The explanatory memorandum to the original Bill (Aboriginal and Torres Straight Islander Commission Bill 1989) discloses no particular policy consideration which would make it necessary or desirable that the regulation of fees for these matters be the responsibility of the judiciary rather than the executive.

Items 11 and 12 Amendments to the Bankruptcy Act 1966

These amendments are expressed, in the explanatory memorandum, to address the report of the Senate Foreign Affairs, Defence and Trade References Committee entitled Helping Australians abroad A review of the Australian Government s consular services. The committee did indeed recommend that the Department of Foreign Affairs and Trade examine options to enable locally engaged staff in Australian posts to undertake notarial acts. (3)

The explanatory memorandum fails to mention, however, that the committee also noted some obstacles to that end. The committee noted, for instance, that locally engaged staff (LES) are not always Australian nationals and that the Vienna Convention on Consular Relations (the Vienna Convention ),(4) required that the permission of receiving countries would be needed prior to the appointment of non-Australian nationals to undertake notarial acts.(5)

The government tabled its response to the Committee s report on 26 November 1997. In relation to the Committee s recommendation noted above the government s response included these comments:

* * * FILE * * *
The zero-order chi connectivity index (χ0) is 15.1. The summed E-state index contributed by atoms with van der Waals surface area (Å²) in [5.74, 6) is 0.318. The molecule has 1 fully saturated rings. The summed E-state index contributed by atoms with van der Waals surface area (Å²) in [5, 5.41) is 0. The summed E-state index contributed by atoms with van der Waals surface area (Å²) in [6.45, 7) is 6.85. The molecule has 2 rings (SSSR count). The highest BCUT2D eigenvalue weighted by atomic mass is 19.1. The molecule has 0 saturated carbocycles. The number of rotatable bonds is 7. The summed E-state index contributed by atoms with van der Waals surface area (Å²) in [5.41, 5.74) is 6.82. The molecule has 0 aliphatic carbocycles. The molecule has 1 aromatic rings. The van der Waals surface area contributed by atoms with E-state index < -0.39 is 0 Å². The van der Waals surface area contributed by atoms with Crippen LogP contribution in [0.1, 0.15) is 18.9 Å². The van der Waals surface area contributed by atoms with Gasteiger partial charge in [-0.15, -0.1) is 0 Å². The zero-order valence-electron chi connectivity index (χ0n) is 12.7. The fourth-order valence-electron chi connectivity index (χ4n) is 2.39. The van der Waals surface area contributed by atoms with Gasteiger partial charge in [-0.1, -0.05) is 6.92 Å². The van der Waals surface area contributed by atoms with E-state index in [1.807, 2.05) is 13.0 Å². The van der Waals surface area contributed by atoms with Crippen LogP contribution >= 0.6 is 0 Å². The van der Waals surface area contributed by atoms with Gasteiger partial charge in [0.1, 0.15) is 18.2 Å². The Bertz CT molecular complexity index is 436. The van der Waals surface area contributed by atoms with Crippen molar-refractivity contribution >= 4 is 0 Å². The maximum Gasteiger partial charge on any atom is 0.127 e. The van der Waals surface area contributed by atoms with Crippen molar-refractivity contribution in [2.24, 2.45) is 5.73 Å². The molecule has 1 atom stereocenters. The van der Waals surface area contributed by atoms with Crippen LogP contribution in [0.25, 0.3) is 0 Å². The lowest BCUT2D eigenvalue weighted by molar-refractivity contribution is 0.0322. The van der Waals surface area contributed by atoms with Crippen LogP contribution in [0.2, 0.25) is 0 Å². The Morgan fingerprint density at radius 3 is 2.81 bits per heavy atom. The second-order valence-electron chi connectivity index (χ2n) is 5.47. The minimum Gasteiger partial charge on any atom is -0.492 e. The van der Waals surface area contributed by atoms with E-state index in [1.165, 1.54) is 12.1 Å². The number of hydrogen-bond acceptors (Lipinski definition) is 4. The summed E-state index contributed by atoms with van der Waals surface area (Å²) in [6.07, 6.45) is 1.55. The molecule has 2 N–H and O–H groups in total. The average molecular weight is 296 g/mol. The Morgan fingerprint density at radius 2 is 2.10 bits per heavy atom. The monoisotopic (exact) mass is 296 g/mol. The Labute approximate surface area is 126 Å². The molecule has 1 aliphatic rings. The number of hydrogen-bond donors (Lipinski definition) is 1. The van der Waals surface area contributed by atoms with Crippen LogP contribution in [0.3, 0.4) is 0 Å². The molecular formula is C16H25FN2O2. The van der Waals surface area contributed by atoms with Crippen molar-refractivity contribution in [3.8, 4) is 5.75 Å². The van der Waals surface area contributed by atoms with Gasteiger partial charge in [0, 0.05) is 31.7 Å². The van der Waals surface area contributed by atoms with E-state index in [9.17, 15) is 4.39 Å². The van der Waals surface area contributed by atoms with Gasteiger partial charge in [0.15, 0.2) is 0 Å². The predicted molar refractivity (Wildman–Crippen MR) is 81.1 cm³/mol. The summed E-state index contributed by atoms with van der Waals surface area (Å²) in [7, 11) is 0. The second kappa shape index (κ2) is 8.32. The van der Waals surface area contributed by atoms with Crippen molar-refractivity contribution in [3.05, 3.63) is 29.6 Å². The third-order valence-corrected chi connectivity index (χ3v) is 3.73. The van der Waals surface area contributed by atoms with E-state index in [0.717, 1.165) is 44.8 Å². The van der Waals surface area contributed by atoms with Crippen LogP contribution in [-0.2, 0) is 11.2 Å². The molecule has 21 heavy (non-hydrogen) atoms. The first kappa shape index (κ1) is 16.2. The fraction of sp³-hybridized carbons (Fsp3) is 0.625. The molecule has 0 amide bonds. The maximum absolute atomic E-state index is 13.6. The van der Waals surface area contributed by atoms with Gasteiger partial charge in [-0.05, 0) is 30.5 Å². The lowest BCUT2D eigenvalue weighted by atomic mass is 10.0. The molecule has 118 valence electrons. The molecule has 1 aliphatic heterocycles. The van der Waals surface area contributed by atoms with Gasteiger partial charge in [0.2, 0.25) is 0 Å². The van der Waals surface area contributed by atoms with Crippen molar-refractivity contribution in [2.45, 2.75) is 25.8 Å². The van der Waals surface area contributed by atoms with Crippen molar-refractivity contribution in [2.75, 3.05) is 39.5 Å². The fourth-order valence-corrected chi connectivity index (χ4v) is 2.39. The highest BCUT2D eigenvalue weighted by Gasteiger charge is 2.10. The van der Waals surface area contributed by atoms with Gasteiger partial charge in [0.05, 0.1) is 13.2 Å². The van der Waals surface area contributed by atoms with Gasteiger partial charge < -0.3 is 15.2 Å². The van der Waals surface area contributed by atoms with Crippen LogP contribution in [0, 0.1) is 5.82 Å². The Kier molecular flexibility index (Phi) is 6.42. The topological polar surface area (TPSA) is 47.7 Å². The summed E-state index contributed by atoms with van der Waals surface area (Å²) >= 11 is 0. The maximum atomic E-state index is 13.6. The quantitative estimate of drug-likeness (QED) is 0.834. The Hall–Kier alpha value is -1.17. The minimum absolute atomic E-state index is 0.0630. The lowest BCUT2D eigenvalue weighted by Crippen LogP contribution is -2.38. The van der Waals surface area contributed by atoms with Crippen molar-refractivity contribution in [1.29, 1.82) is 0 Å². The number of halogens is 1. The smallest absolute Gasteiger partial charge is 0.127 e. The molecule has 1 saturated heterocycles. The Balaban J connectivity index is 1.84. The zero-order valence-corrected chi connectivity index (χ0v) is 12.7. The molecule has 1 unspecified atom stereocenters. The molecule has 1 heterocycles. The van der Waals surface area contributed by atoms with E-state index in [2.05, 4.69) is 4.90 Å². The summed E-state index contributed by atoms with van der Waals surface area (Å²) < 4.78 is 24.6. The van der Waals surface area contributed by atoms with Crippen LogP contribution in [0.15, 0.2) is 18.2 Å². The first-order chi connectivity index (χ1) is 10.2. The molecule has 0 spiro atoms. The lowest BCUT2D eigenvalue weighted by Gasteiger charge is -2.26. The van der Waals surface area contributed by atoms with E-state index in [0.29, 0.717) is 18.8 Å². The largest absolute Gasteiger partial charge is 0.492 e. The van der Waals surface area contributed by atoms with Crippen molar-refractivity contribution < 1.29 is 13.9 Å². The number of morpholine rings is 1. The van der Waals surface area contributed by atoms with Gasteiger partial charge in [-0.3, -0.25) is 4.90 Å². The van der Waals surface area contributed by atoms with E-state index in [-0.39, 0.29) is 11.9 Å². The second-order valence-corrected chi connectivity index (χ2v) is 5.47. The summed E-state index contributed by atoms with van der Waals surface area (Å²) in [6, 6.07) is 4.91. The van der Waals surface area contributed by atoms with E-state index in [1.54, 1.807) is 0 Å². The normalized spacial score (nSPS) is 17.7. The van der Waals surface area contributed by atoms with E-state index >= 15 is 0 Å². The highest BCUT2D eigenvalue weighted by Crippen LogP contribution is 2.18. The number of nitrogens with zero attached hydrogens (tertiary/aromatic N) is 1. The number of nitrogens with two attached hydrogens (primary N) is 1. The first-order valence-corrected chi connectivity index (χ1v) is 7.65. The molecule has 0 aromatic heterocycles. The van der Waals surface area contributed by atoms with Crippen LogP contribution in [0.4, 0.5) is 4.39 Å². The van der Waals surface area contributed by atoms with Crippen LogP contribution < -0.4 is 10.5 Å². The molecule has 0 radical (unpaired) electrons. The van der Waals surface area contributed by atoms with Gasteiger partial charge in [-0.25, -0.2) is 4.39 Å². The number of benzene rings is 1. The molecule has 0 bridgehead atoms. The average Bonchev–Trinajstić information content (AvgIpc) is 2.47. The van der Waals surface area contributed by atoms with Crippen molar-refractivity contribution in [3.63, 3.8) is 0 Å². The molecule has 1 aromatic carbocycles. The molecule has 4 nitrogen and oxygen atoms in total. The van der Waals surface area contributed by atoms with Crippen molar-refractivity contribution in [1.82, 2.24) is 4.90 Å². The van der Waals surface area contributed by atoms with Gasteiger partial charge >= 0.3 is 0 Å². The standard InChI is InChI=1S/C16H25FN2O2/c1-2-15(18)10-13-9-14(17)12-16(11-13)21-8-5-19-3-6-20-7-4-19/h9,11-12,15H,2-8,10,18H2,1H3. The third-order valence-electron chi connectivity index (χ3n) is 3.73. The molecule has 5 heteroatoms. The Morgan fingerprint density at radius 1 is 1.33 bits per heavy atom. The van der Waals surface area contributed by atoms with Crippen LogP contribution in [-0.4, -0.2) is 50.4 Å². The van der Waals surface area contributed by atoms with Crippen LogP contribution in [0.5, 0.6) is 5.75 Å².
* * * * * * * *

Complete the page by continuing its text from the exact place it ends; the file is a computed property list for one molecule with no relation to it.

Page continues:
Currently, domestic and international law precludes LES from performing notarial acts. As a first step towards implementing this recommendation, the Consular Fees Act 1955 has been amended to provide for the appointment of LES for the purposes of charging prescribed fees. Appointments will be made under authority of the Secretary of the Department of Foreign Affairs and Trade. Further, in most cases, the Department will only appoint LES for these purposes who are Australian nationals to avoid potential complications under the Vienna Convention on Consular Relations.

Further steps to implement the recommendation will require consultation with State and Territory Governments to examine options to appoint LES to perform notarial acts under relevant State and Territory legislation.(6)

The explanatory memorandum is silent as to whether the foreshadowed consultations with State and Territory governments have occurred, and as to the outcome thereof. As to the complications under the Vienna Convention, the amendments do not, on their face, address those.

Item 17 Amendments to the Evidence Act 1995

These amendments allow for locally engaged staff at Australian diplomatic and consular missions to give evidence, by written statement or affidavit, in relation to such matters as the proof of the content of documents and business records. Like items 11 & 12 above, they are also directed at implementing the recommendations of the Senate Foreign Affairs, Defence and Trade References Committee entitled Helping Australians abroad A review of the Australian Government s consular services, insofar as they seek to reduce the administrative burden on diplomatic and consular staff. Because the giving of evidence in this regard probably comes within the definition of consular functions under the Vienna Convention,(7) however, the same issue regarding the potential inconsistency with that Convention applies.

Items 18-20 Amendments to the Federal Court of Australia Act 1976